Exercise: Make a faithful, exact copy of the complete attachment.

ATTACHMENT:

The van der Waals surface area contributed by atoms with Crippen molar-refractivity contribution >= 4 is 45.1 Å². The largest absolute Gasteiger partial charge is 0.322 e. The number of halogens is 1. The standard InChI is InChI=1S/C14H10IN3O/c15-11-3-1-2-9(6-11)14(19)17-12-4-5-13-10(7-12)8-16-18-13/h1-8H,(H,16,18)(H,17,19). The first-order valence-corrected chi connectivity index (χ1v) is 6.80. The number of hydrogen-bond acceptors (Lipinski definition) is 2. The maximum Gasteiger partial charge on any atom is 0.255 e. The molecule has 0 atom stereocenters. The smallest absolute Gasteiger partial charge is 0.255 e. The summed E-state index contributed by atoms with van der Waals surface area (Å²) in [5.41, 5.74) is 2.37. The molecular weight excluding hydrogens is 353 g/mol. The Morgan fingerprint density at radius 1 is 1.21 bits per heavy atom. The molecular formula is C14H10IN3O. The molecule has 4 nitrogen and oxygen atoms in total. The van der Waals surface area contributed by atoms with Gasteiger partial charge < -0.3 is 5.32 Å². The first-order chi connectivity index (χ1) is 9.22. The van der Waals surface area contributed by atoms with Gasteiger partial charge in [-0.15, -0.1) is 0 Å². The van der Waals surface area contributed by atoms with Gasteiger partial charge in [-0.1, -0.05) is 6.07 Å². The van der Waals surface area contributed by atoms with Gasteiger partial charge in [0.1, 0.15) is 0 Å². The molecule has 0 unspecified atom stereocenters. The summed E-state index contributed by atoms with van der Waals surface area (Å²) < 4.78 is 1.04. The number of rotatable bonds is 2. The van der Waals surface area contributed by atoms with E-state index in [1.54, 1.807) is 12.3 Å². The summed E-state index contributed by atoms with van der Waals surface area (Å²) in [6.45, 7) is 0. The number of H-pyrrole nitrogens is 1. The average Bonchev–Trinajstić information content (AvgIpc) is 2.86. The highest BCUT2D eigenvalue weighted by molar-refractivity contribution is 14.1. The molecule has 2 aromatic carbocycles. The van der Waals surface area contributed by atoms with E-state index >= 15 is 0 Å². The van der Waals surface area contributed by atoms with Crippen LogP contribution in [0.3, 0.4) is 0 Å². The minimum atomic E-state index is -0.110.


The van der Waals surface area contributed by atoms with Crippen molar-refractivity contribution >= 4 is 45.1 Å². The largest absolute Gasteiger partial charge is 0.322 e. The number of halogens is 1. The standard InChI is InChI=1S/C14H10IN3O/c15-11-3-1-2-9(6-11)14(19)17-12-4-5-13-10(7-12)8-16-18-13/h1-8H,(H,16,18)(H,17,19). The first-order valence-corrected chi connectivity index (χ1v) is 6.80. The number of hydrogen-bond acceptors (Lipinski definition) is 2. The maximum Gasteiger partial charge on any atom is 0.255 e. The molecule has 0 atom stereocenters. The smallest absolute Gasteiger partial charge is 0.255 e. The summed E-state index contributed by atoms with van der Waals surface area (Å²) in [5.41, 5.74) is 2.37. The molecular weight excluding hydrogens is 353 g/mol. The Morgan fingerprint density at radius 1 is 1.21 bits per heavy atom. The molecular formula is C14H10IN3O. The molecule has 4 nitrogen and oxygen atoms in total. The van der Waals surface area contributed by atoms with Gasteiger partial charge < -0.3 is 5.32 Å². The first-order chi connectivity index (χ1) is 9.22. The van der Waals surface area contributed by atoms with Gasteiger partial charge in [-0.15, -0.1) is 0 Å². The van der Waals surface area contributed by atoms with Gasteiger partial charge in [-0.1, -0.05) is 6.07 Å². The van der Waals surface area contributed by atoms with Gasteiger partial charge in [0.1, 0.15) is 0 Å². The molecule has 0 unspecified atom stereocenters. The summed E-state index contributed by atoms with van der Waals surface area (Å²) < 4.78 is 1.04. The number of rotatable bonds is 2. The van der Waals surface area contributed by atoms with E-state index in [1.54, 1.807) is 12.3 Å². The summed E-state index contributed by atoms with van der Waals surface area (Å²) in [6.45, 7) is 0. The number of H-pyrrole nitrogens is 1. The average Bonchev–Trinajstić information content (AvgIpc) is 2.86. The highest BCUT2D eigenvalue weighted by molar-refractivity contribution is 14.1. The molecule has 2 aromatic carbocycles. The van der Waals surface area contributed by atoms with E-state index >= 15 is 0 Å². The van der Waals surface area contributed by atoms with Crippen LogP contribution in [0.3, 0.4) is 0 Å². The minimum atomic E-state index is -0.110.